One of the mysteries of the English language finally explained.
A widely cultivated shrub with clusters of fragrant lilac, white, or yellow flowers.
- ‘The buddleia is just coming into flower and mid-summer clematis are covered in fat buds that will soon bloom.’
- ‘The fountain buddleia (also known as the alternate leaf butterfly bush) has long, arching branches that, when blooming, resemble a lavender fountain.’
- ‘To the right is a wilderness, abandoned to brambles, ground elder, bindweed and buddleia.’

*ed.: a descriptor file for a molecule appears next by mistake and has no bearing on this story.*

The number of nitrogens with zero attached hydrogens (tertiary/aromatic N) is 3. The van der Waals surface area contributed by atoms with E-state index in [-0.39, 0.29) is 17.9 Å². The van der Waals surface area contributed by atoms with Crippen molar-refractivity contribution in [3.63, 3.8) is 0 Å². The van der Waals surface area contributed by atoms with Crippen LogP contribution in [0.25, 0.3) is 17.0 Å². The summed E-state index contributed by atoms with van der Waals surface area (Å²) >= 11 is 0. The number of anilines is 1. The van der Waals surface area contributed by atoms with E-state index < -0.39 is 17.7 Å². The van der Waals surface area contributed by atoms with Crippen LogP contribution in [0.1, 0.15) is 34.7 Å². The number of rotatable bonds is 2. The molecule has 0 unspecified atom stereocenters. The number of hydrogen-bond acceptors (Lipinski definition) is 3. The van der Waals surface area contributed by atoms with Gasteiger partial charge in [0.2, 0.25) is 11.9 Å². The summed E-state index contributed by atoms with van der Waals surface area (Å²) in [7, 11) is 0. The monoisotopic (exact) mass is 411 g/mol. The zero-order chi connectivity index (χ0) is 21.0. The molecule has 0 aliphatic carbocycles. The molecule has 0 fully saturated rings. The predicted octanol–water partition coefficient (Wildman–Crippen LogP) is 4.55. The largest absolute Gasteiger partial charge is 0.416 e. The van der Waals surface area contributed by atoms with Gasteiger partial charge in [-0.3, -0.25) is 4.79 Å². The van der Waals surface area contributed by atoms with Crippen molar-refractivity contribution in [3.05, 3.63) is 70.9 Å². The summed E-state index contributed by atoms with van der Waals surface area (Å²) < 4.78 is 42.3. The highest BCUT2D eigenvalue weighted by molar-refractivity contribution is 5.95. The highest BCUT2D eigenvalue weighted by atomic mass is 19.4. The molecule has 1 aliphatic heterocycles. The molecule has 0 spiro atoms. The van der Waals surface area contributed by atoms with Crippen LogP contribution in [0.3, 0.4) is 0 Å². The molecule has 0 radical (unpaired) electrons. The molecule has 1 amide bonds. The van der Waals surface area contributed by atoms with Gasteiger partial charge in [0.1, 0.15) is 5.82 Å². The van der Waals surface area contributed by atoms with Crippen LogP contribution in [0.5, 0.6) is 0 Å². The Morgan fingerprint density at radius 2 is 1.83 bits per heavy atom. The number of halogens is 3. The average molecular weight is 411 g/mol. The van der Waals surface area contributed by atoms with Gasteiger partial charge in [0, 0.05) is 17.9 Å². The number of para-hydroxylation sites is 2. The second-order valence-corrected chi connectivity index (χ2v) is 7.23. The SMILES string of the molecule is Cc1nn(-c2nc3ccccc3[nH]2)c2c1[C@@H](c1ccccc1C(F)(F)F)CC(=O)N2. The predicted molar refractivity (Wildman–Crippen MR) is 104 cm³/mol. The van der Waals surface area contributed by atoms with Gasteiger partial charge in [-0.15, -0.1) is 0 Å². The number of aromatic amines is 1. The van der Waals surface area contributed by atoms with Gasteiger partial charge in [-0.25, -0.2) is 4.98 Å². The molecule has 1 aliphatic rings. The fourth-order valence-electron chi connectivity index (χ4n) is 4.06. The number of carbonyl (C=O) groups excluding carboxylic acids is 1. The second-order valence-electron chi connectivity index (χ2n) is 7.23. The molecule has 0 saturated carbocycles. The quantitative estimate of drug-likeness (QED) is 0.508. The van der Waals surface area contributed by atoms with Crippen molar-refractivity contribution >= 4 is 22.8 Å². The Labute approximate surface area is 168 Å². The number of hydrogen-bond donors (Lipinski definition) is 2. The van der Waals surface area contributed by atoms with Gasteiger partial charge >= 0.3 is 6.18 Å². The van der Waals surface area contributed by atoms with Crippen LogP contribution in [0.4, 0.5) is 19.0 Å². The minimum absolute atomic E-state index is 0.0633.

- ‘They planted a spring flowering cherry tree, two buddleia bushes and a laurel bush, along with daffodil bulbs.’
- ‘Instead of throwing the buddleia, rose or other prunings away use them as hardwood cuttings and plant in a trench in a sheltered part of the garden.’
Modern Latin; named in honour of the English botanist Adam Buddle (died 1715), by Linnaeus, at the suggestion of Sir William Houston, who introduced the plant to Europe from South America.
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